Well, it’s been a quite a while.
The Whingers have been busying themselves doing other things. We’ve been enjoying the summer (once it finally arrived) with copious alfresco eating and drinking (obvs) and not really that keen to be sweating it out in the dark in search of amusement.
Andrew took the waters in Lourdes, Phil took to the waters in Spain and found entertainment elsewhere in the brilliant Breaking Bad (he’s just finished off season 4) and is now working on Andrew to check it out. Let’s hope Sonia Friedman finds the time to become addicted too (Andrew thinks she probably has people to watch it for her) and puts one of its cast (Bryan Cranston or Giancarlo Esposito or Aaron Paul?) on the London stage despite the rather bizarre situation of it not yet appearing on proper telly here.
The only theatrical sortie between us was when Phil returned to The Book of Mormon and he’s happy to report that the cast seemed as fresh as daises despite being 6 months into the run.
Yes, we’ve been otherwise engaged and now the thrilling news that we’ve 160 new Barbara Cartland novels to get through suggests our theatre going is likely to become even more intermittent. But before we curl up in a miasma of fluffy romance we found time to wonder why Lord Webber’s new musical has been given such a dull title. Did a team of people come up with Stephen Ward deliberately to avoid what happened last time? Of course we don’t want to suggest that it won’t be anything less than magnificent. But if it isn’t won’t some smart Alec christen it Terminal Ward or Leavin’ Bored?
And thanks for the flood of enquiries as to where we’ve been. All three of them. You know who you are. Thanks for thinking of us.
Ah the parallels! We don’t want to go into detail, but we’ll just say that one of the characters is called Philip and leave it there shall we?
1958. Philip is apparently happily married to Sylvia. She illustrates children’s books and brings her author, the lonely Oliver, home to meet her husband before they go all out for an Italian (meal that is, they’re not that liberated). Big mistake? Or is it? Does Sylvia see a side to her husband that needs exploring?
So far so Rattigan. We switch to 2008 with new Philip, Oliver and Sylvias, the first two a gay couple splitting up just before Gay Pride, the latter a sounding board for the promiscuous and needy Oliver who needs to bang on to her about the break up.
The play neatly switches back and forth between the two periods contrasting repression and apparent freedom. Sexual liberation comes with complications and consequences. And although it’s well-directed by Jamie Lloyd to be both funny and touching the writing occasionally swerves towards didacticism. The performances, however, are splendid, Harry Hadden-Paton, Al Weaver and Hayley Atwell* especially fine as the buttoned-up fifties Philip, Oliver and Sylvia respectively. All this with the added bonus of Matthew Horne in a trio of cameos, a hilarious rent boy who supplies specialist fantasies (a particular irony in the one we get to witness), irritating lad’s mag editor and uptight psychiatrist.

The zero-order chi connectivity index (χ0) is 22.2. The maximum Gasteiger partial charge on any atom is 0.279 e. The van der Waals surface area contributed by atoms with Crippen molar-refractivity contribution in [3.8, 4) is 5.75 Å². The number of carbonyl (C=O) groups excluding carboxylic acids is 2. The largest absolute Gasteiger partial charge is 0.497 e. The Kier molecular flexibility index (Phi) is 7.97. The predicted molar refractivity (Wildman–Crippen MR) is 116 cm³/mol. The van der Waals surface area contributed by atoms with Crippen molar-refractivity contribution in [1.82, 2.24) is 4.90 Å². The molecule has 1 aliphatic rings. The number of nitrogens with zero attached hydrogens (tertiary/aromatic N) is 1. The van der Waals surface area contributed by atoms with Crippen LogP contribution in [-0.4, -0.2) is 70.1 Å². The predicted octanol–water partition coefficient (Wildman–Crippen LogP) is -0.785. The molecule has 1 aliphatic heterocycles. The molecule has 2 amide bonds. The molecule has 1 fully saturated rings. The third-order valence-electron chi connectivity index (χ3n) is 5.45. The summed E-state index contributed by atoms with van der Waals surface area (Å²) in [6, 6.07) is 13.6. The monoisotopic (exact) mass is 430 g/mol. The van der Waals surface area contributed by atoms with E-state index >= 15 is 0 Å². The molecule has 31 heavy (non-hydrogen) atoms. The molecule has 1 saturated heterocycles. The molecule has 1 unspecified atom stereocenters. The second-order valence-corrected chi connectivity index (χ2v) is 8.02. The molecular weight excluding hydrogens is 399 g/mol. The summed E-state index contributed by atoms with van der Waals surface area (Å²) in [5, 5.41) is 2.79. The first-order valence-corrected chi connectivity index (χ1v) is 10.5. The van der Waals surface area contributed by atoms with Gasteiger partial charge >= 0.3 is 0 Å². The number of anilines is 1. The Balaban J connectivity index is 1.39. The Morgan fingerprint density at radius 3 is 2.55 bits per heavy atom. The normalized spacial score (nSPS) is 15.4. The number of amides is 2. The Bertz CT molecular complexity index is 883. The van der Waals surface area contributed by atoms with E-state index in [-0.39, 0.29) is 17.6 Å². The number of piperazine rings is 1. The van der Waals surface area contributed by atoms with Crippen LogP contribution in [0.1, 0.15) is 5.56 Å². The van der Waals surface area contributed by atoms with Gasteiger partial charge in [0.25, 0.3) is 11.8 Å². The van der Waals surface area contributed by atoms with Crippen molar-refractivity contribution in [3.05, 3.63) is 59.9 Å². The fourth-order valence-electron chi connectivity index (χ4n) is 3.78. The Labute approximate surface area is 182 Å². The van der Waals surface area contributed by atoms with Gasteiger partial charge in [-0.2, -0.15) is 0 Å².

Lured back to theatre-going the Whingers enjoyed the showers of rain on Soutra Gilmour’s distressed mirror set (“probably a metaphor” – Andrew) though the precipitation was almost negated by the appearance of on-stage balloons. Thankfully no one released them to signify the sexual freedoms gained over fifty years. For this we must be grateful.
The cast brandish “To Russia, With Love” placards at the curtain call. That’s one way of getting free column inches in the press and encouraging some who weren’t already ovating to ovate. Whilst appreciating the gesture, the Whingers are reluctant ovaters so stayed Putin our seats.
Rather Long Footnote
* We didn’t expect to see Hayley Atwell appearing, we were warned at the time of booking that “ the producers cannot guarantee that the role of Sylvia will be performed by Hayley Atwell”, which is possibly why our seats were so cheap (£15 third row stalls). We didn’t mind much, but were glad we did see her as she’s very good. Apparently we have Tim Walker to thank for her appearance according to this. But as Mark Shenton pointed out the circumstances do set a worrying precedent.
Mr Walker (AKA Mandrake) is, of course, soon to make an appearance in Top Hat as an Italian waiter and an Italian sailor. Phil grabbed a brief ‘interview’ with the budding hoofer after The Pride and asked him if he was nervous. ‘Top Hat’ Tim replied that he wasn’t, but did confess to being ‘excited’. The Whingers look forward to an astute producer finding parts for them in a West End musical.